RSA warns of another round of cyber-gang controlled bank attacks coming – Project Blitzkrieg on the horizon

// October 10th, 2012 // Hacking and Security

RSA has announced that another wave of attacks on major banks is coming and rather than a DDoS style attacks we saw last week, this one is organized by a cyber-gang intent on pilfering money through a Trojan attack they have dubbed “Gozi Prinimalka”.

RSA explained:

“In one of the most interesting cases of organized cybercrime this year, a cyber gang has recently communicated its plans to launch a Trojan attack spree on 30 American banks as part of a large-scale orchestrated crimeware campaign. Planned for this fall, the blitzkrieg-like series of Trojan attacks is set to be carried out by approximately 100 botmasters. RSA believes this is the making of the most substantial organized banking-Trojan operation seen to date.”

RSA has monitored the underground forum posts and analyzed the Trojan, which they have dubbed “Gozi Prinimalka” and determined that the gang appears to originate in Russia.  According to underground chatter, the attack will use a trojan to employ a man-in-the-middle (MiTM) manual session hijacking scenario in order to initiate fraudulent wire transfers. RSA notes that banks may not become immediately aware of the attacks since their customers, not the banks themselves, will be the targets. Who is behind the proposed attack is not clear but it may be the HangUp Team.

“Gozi Prinimalka’s similarity to the Gozi Trojan, both in technical terms and its operational aspects, suggests that the HangUp Team—a group that was previously known to launch Gozi infection campaigns—or a group closely affiliated with it, may be the troupe behind this ambitious scheme.”

RSA explained the communications architecture and unique deployment method of the attack:

“Gozi Prinimalka features virtually identical bot-server communication patterns and URL trigger list, but that its deployment on infected PCs is very different. Whereas Gozi writes a single DLL file to its bots upon deployment, Prinimalka creates two files: An EXE file and a DAT file, with the latter reporting to the server the machine’s details and all the software installed on it. In addition, the registry keys and values written by Prinimalka and Gozi are completely different.”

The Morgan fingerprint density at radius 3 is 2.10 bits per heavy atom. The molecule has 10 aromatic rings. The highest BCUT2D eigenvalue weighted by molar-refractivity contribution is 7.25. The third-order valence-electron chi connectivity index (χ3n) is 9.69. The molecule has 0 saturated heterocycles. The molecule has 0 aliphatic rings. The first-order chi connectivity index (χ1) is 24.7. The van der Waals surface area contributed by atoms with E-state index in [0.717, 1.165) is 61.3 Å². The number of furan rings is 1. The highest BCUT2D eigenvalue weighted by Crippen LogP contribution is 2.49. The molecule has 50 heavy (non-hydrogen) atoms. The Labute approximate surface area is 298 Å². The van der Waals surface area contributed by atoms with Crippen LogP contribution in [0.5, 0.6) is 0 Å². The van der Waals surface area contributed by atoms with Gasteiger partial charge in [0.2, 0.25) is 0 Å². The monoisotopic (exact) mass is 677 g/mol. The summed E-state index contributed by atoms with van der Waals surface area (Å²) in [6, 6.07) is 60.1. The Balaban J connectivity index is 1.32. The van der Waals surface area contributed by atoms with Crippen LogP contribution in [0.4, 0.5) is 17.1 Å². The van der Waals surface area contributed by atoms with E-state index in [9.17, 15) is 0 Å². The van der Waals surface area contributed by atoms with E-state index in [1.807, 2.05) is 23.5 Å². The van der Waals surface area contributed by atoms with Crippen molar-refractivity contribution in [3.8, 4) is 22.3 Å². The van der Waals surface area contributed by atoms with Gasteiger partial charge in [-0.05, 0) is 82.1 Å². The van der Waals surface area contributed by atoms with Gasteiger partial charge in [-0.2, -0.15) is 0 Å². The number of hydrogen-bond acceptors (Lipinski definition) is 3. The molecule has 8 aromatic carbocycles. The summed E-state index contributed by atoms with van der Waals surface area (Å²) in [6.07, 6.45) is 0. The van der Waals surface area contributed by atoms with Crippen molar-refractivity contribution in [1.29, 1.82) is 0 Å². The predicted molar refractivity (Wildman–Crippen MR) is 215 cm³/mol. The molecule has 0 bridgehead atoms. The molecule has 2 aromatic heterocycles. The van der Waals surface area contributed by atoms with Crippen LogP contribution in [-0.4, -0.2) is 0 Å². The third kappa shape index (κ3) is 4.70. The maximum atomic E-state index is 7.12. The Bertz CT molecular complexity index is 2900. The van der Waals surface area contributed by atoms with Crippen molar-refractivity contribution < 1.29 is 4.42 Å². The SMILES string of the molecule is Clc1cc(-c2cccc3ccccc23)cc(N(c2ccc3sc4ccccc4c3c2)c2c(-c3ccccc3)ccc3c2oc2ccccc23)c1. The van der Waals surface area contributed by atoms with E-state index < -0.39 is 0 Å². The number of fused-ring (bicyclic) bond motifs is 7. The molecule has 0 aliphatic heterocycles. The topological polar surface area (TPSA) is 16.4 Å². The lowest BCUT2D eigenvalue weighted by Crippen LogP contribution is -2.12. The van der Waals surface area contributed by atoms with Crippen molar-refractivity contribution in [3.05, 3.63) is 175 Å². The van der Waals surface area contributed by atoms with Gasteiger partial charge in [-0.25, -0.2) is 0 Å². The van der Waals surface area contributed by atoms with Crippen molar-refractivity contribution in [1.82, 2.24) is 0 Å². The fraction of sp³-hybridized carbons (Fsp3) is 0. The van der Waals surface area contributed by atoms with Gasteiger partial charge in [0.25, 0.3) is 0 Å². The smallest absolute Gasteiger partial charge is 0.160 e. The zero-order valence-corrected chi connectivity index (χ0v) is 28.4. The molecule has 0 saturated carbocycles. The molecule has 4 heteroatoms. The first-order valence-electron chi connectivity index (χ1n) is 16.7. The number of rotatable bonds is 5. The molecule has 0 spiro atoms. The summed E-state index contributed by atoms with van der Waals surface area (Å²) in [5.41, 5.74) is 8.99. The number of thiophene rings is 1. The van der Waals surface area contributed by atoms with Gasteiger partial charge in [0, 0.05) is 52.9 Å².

Two notable characteristics stand out:

“A novel virtual-machine-synching module announced by the gang, installed on the botmaster’s machine, will purportedly duplicate the victim’s PC settings, including the victim’s time zone, screen resolution, cookies, browser type and version, and software product IDs. Impersonated victims’ accounts will thus be accessed via a SOCKS proxy connection installed on their infected PCs, enabling the cloned virtual system to take on the genuine IP address when accessing the bank’s website.”

In addition:

“Using VoIP phone-flooding software, the gang plans to prevent victim account holders from receiving the bank’s confirmation call or text message used to verify new or unusual online account transfers.”

Given that the announcement was made so publicly (which is not entirely uncommon in the underground when hackers are looking for “investors”), RSA also notes that this particular threat could be a hoax or a sting operation by Russian law enforcement.

Sources: RSA




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